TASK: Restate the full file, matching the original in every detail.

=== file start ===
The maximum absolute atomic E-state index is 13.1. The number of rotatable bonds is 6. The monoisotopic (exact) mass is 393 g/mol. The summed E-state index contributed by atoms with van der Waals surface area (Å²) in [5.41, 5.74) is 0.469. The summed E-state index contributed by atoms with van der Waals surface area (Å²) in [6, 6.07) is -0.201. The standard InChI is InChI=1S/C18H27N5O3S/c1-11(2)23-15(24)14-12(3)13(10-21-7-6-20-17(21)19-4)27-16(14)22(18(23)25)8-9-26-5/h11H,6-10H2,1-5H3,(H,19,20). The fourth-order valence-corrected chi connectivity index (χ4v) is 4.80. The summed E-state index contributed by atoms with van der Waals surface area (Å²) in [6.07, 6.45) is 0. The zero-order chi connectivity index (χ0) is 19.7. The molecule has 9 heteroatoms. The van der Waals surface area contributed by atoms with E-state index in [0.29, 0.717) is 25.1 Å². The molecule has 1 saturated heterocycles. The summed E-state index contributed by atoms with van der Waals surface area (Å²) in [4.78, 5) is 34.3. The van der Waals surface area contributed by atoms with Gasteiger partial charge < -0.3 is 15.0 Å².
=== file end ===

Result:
The maximum absolute atomic E-state index is 13.1. The number of rotatable bonds is 6. The monoisotopic (exact) mass is 393 g/mol. The summed E-state index contributed by atoms with van der Waals surface area (Å²) in [5.41, 5.74) is 0.469. The summed E-state index contributed by atoms with van der Waals surface area (Å²) in [6, 6.07) is -0.201. The standard InChI is InChI=1S/C18H27N5O3S/c1-11(2)23-15(24)14-12(3)13(10-21-7-6-20-17(21)19-4)27-16(14)22(18(23)25)8-9-26-5/h11H,6-10H2,1-5H3,(H,19,20). The fourth-order valence-corrected chi connectivity index (χ4v) is 4.80. The summed E-state index contributed by atoms with van der Waals surface area (Å²) in [6.07, 6.45) is 0. The zero-order chi connectivity index (χ0) is 19.7. The molecule has 9 heteroatoms. The van der Waals surface area contributed by atoms with E-state index in [0.29, 0.717) is 25.1 Å². The molecule has 1 saturated heterocycles. The summed E-state index contributed by atoms with van der Waals surface area (Å²) in [4.78, 5) is 34.3. The van der Waals surface area contributed by atoms with Gasteiger partial charge < -0.3 is 15.0 Å².